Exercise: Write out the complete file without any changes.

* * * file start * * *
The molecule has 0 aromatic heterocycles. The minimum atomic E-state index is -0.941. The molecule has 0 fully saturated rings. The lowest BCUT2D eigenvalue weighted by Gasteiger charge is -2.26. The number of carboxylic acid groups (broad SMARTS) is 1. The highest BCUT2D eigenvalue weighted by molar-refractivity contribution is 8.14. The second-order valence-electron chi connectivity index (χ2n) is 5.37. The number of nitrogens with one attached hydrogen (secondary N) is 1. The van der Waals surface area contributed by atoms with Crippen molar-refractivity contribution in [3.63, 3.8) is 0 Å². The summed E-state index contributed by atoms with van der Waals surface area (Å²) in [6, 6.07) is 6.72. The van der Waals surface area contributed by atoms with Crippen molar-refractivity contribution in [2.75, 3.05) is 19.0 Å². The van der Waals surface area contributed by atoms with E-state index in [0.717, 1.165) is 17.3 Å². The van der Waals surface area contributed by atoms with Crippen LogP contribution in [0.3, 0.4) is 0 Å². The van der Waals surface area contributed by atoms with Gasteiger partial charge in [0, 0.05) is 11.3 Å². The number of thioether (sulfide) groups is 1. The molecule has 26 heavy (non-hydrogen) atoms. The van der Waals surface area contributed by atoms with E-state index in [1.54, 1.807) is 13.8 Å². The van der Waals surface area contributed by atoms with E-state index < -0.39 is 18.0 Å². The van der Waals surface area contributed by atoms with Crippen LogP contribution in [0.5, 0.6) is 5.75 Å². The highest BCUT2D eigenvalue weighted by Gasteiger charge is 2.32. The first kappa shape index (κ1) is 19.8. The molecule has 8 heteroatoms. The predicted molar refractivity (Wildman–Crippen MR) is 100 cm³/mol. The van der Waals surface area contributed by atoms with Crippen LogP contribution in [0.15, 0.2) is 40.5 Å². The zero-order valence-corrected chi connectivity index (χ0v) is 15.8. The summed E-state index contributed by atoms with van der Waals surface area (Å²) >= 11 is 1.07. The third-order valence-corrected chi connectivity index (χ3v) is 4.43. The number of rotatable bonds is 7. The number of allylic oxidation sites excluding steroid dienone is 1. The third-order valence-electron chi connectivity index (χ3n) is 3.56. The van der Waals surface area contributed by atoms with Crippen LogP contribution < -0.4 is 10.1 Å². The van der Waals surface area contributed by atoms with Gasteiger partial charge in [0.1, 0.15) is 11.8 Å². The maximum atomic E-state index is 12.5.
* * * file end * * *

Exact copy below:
The molecule has 0 aromatic heterocycles. The minimum atomic E-state index is -0.941. The molecule has 0 fully saturated rings. The lowest BCUT2D eigenvalue weighted by Gasteiger charge is -2.26. The number of carboxylic acid groups (broad SMARTS) is 1. The highest BCUT2D eigenvalue weighted by molar-refractivity contribution is 8.14. The second-order valence-electron chi connectivity index (χ2n) is 5.37. The number of nitrogens with one attached hydrogen (secondary N) is 1. The van der Waals surface area contributed by atoms with Crippen molar-refractivity contribution in [3.63, 3.8) is 0 Å². The summed E-state index contributed by atoms with van der Waals surface area (Å²) in [6, 6.07) is 6.72. The van der Waals surface area contributed by atoms with Crippen molar-refractivity contribution in [2.75, 3.05) is 19.0 Å². The van der Waals surface area contributed by atoms with E-state index in [0.717, 1.165) is 17.3 Å². The van der Waals surface area contributed by atoms with Crippen LogP contribution in [0.3, 0.4) is 0 Å². The van der Waals surface area contributed by atoms with Gasteiger partial charge in [0, 0.05) is 11.3 Å². The number of thioether (sulfide) groups is 1. The molecule has 26 heavy (non-hydrogen) atoms. The van der Waals surface area contributed by atoms with E-state index in [1.54, 1.807) is 13.8 Å². The van der Waals surface area contributed by atoms with E-state index < -0.39 is 18.0 Å². The van der Waals surface area contributed by atoms with Crippen LogP contribution in [0.5, 0.6) is 5.75 Å². The highest BCUT2D eigenvalue weighted by Gasteiger charge is 2.32. The first kappa shape index (κ1) is 19.8. The molecule has 8 heteroatoms. The predicted molar refractivity (Wildman–Crippen MR) is 100 cm³/mol. The van der Waals surface area contributed by atoms with Crippen LogP contribution in [0.15, 0.2) is 40.5 Å². The zero-order valence-corrected chi connectivity index (χ0v) is 15.8. The summed E-state index contributed by atoms with van der Waals surface area (Å²) >= 11 is 1.07. The third-order valence-corrected chi connectivity index (χ3v) is 4.43. The number of rotatable bonds is 7. The number of allylic oxidation sites excluding steroid dienone is 1. The third-order valence-electron chi connectivity index (χ3n) is 3.56. The van der Waals surface area contributed by atoms with Crippen LogP contribution < -0.4 is 10.1 Å². The van der Waals surface area contributed by atoms with Gasteiger partial charge in [0.1, 0.15) is 11.8 Å². The maximum atomic E-state index is 12.5.